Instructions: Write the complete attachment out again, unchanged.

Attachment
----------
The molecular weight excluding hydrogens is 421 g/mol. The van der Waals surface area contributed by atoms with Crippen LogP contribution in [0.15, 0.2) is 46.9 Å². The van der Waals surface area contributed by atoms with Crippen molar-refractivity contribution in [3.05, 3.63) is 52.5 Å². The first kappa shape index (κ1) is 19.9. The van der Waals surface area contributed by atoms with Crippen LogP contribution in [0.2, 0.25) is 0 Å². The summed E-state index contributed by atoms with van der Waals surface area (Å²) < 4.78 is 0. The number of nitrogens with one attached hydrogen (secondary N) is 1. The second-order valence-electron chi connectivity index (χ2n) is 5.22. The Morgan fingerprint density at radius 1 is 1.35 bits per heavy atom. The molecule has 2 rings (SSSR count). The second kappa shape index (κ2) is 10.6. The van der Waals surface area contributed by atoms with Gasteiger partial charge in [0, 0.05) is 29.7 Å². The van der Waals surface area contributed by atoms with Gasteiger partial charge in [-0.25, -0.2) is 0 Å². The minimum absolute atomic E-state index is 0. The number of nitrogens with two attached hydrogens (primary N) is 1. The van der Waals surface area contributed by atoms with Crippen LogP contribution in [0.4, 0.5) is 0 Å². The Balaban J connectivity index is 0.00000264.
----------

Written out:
The molecular weight excluding hydrogens is 421 g/mol. The van der Waals surface area contributed by atoms with Crippen LogP contribution in [0.15, 0.2) is 46.9 Å². The van der Waals surface area contributed by atoms with Crippen molar-refractivity contribution in [3.05, 3.63) is 52.5 Å². The first kappa shape index (κ1) is 19.9. The van der Waals surface area contributed by atoms with Crippen LogP contribution in [0.2, 0.25) is 0 Å². The summed E-state index contributed by atoms with van der Waals surface area (Å²) < 4.78 is 0. The number of nitrogens with one attached hydrogen (secondary N) is 1. The second-order valence-electron chi connectivity index (χ2n) is 5.22. The Morgan fingerprint density at radius 1 is 1.35 bits per heavy atom. The molecule has 2 rings (SSSR count). The second kappa shape index (κ2) is 10.6. The van der Waals surface area contributed by atoms with Gasteiger partial charge in [0, 0.05) is 29.7 Å². The van der Waals surface area contributed by atoms with Gasteiger partial charge in [-0.25, -0.2) is 0 Å². The minimum absolute atomic E-state index is 0. The number of nitrogens with two attached hydrogens (primary N) is 1. The van der Waals surface area contributed by atoms with Crippen LogP contribution in [0.4, 0.5) is 0 Å². The Balaban J connectivity index is 0.00000264.